Let’s talk about some winemaking terms that you’ve surely seen on the back of the wine bottle or heard people chatting about, but may not be entirely clear on what it is they mean. Below we’re covering five of the most used technical or 'jargony' wine words and what they mean about the flavour of a wine:
Fermentation is the process whereby happy little yeasts eat the sugars in the grape juice (must), and in turn produce alcohol, carbon dioxide and heat. The yeasts are naturally present in the winery and on the skins of the grapes, and find their way into the wine all by themselves; you will hear this called a “natural fermentation”. Natural Fermentation is popular in the low intervention winemaking crowd and in traditional old world wineries, and many believe it can impart more complex flavours to their wines.
The other school of winemaking will inoculate their juice with a batch of commercially made yeasts, which is more commonly seen, as it allows more control over the winemaking process including the flavours produced. Sometimes, a bit of both happens, a natural ferment topped up with some help from commercial yeasts.
The fermentation process itself can be done in stainless steel tanks, which are efficient and easy to clean, barrels (called a “barrel fermentation”), or even concrete eggs, which mimic ancient clay vessels and are thought to increase circulation of the fermenting must.
Malolactic Fermentation (Malo)
Have you seen a reference to “malo” on your wine label or heard the word at a winery? Malo is a process that happens towards the end of or just after the alcoholic fermentation is done. It is caused by a bacteria which transforms the sharp tasting malic acid present in the wine, into the softer, creamier tasting lactic acid (think of a tart green apple versus a creamy dairy flavour). Most red wines undergo this process, and it won’t necessarily be mentioned in the winemaking notes. Where you will see it is on softer whites such as Chardonnay, where a creamy, buttery flavour can be desirable. Crisp, aromatic whites, such as Riesling, are not likely to go through malolactic fermentation.
Methode Champenoise/Traditional Method
The “Champagne Method” (called the “Traditional Method” when used on non-Champagne sparkling wines), is how makers get the bubbles inside the bottle. This process is a labour of love responsible for the fine creamy bubbles we’ve come to expect from Champagne. Other wines that use this method are French Cremants, Cava from Spain, Franciacorta from Italy, and many new world sparklings.
My favourite new world sparkling wines are Blue Mountain’s Reserve Brut and Summerhill’s Cipes Brut, both from British Columbia. But don't get me started!
After the initial fermentation, winemakers fill the Champagne bottles with the wine, and a mixture of extra yeast and sugar. This allows a smaller second fermentation to happen inside the bottle. As the yeasts eat the sugar within the bottle, they produce carbon dioxide that is trapped and creates pressure that will cause bubbles to form.
The yeasts eventually die, undergoing autolysis (which is where they break down within the wine and give a delicious bread dough aroma and flavour). The bottles are allowed to rest in racks for quite a while, as they are turned a fraction at a time until they are nearly fully inverted, in a process called riddling. The yeast remnants collect into the neck of the bottle, until they are dipped in a freezing solution, and the frozen plug in the bottle neck is disgorged. Extra wine and sometimes sugar, a mixture called dosage, is added to top up the bottle before the cork is applied. With all this to get the bubbles, I bet you can understand why some sparkling wines are more expensive than others!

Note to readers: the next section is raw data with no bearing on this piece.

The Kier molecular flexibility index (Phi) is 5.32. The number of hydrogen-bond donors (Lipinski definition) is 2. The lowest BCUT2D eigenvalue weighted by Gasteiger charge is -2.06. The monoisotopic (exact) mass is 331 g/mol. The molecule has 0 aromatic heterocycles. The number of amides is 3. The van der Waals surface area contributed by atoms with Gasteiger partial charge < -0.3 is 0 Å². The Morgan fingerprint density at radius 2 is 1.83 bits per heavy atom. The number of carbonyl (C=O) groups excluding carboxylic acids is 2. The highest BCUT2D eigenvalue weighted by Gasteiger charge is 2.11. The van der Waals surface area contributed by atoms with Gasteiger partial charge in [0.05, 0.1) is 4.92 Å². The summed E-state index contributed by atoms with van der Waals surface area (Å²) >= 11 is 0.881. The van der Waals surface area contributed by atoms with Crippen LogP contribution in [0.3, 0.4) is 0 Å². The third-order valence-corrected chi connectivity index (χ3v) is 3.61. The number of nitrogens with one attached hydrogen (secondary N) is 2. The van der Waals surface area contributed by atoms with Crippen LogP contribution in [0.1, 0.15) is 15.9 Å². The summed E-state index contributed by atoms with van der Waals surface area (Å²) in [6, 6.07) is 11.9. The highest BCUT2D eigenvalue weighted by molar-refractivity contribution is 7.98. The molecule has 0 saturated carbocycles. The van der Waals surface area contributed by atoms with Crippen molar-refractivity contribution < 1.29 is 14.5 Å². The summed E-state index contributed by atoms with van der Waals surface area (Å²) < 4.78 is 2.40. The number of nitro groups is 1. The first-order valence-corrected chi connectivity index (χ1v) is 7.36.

This is one term you won’t likely see on the label, as some wine folk think it’s a bad thing, but you will definitely come across it in your glass and hear about it from your local wine nerd. Brett is a bacteria that is commonly known by the euphemism “barnyard”. I personally love a touch of the barnyard when I smell a wine, but for some it is off-putting, especially if it's a strong presence in the bottle. I've noticed a wide range of tolerances, for some, even a tiny amount of this smell and it's 'game over' while other people live for it. The Brett bacteria can be present all through the winery, and in small amounts add complexity, but in overwhelming doses is definitely considered a wine fault.
You’ll probably have seen the phrase “new oak”, especially if you are a fan of new world wines. New oak refers to the oak barrels that wine rests in to mellow out before it is bottled and sold. When oak barrels are brand new, they impart a significant amount of flavour to a wine, with aromas like vanilla, toast, and spice. The time in new oak can also smooth out and soften harsh tannins.
Barrels are reused, but most of their flavour is given up in the first two years that they’re filled with wine. After the third year, they can still be used, but they would be called “inert” or “neutral”, meaning they are not imparting much oak flavour anymore. They do however, still have an important purpose for aging the wine: the wood allows a small amount of oxygen to interact with the wine, which will round out the edges on tannins.
You might also see a reference on the wine label to the type of oak used. The two major types of barrels are American and French (although barrels are made elsewhere too). American oak can give vanilla and coconut flavour, and French has a reputation for a finer grained wood which can lend a more elegant finish to the wine.
Barrels are a big expense for a winery, so they are often proud of their new oak. In more commercial grade wines, you can taste the use of cheaper oak chips or oak essence to attempt to replicate the flavours of a new oak barrel.